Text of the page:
posted by cogneuro at 1:41 PM on January 3, 2009 [2 favorites]

It happens to me sometimes even when writing with paper and pencil. I remember one English Lit class where I kept on writing "Salem Witch Trails". At first I thought it was because the "i" on a keyboard is more awkward to hit while typing "trial" than the "a" key, but then I realized, "Oh, right -- pencil and paper."

But that wasn't as bad as the year before. I'd been doing my chemistry homework in history class one day. The assignment was to describe the appearance of various elements. I was writing the description for phosphorus ("a pale, yellow element"). As I was writing that phrase, my history instructor mentioned Civil War general Joseph Hooker. Some wires evidently got crossed -- when I got my paper back, I noticed that the description now read...


"Phosphorus is a pale, yellow hooker."

My guess is that our grasp on the finer points of language, like our grasp on most things, blurs a bit when we're fatigued (which I certainly was those days).
posted by Rhaomi at 5:38 PM on January 3, 2009 [1 favorite]

Best answer: Great question! It happens to me frequently, and happens more when I'm typing quickly or conversationally. Spellchecks clearly wouldn't highlight these areas so I find myself proofreading rather more than I'd like. I have friends who don't have this problem, but their spelling/reading technique is different to mine.

When I was taught to read I was taught to "sound out" one syllable at a time. In this way I was able to develop a skillset with which to pronounce unfamiliar words. It's also useful with foreign languages, incidentally: I can often make a better guess than most of my friends at the pronunciation of words in foreign languages which I cannot speak but with which I have some familiarity.

My friends' on the other hand see to have learnt to recognise words by their appearance. In this way, reading for them seems to be more disassociated with speech. An advantage of this is that they are less likely to substitute in a homophone, but it is not without problems. One is when they confront long, unfamiliar words, they are sometimes at a loss as to how to pronounce it. It's as if the entry is missing from their database and some run time error occurs. They look at all the letters at once, and though the first letter ends up in the right place, some of the others come out in a bit of a random order. To me its frustrating as its natural just to approach it one syllable at a time. With practice you get so quick at it no one notices that's what you're doing.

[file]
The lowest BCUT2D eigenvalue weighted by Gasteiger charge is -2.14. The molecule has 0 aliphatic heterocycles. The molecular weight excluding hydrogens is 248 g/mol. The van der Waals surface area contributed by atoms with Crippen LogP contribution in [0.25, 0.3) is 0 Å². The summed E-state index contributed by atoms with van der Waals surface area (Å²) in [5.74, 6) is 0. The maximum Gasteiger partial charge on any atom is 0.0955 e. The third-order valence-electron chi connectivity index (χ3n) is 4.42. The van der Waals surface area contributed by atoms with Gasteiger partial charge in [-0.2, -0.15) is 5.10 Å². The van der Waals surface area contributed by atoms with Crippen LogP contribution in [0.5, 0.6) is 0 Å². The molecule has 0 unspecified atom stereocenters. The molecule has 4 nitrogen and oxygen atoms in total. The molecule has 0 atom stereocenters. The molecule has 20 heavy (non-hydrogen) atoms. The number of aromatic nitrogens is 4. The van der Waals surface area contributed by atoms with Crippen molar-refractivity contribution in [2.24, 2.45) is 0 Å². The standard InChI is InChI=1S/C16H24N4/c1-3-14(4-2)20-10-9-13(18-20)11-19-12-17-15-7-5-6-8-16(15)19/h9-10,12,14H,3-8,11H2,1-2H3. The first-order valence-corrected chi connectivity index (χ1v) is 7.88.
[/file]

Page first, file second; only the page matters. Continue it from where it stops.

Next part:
The other problem those guys face is with prolonged misconceptions about the pronunciation of words. Of course, there are some stinkers that could fox anyone, but I am fairly sure that, for the likes of you and I who use sound in their reading, we would never pronounce mischievous as if there were a rogue i after the v: mischievious.

On the whole, I'd rather have the homophone problem. Though when I'm really in full flow I've been known to replace similar sounding words rather than identical sounding words. I once substituted in "ridiculous" when I meant to type "religious", with rather offensive consequences.

I was also horrified to find a university paper I was due to hand in contained the word "fuck" every time there should have been a "the". Of course, this was due to a room mate using the "replace all" feature of Microsoft Word and not my homophone issue. Being unfamiliar with the program I wasn't immediately sure how to rectify it. For a few horrible minutes I thought I'd be forced to hand in a paper titled Darwin's Fuckory of Evolution.
posted by nthdegx at 3:32 AM on January 8, 2009 [3 favorites]

Ha! Look! An example in my first paragraph! Areas instead of errors.
posted by nthdegx at 3:36 AM on January 8, 2009 [1 favorite]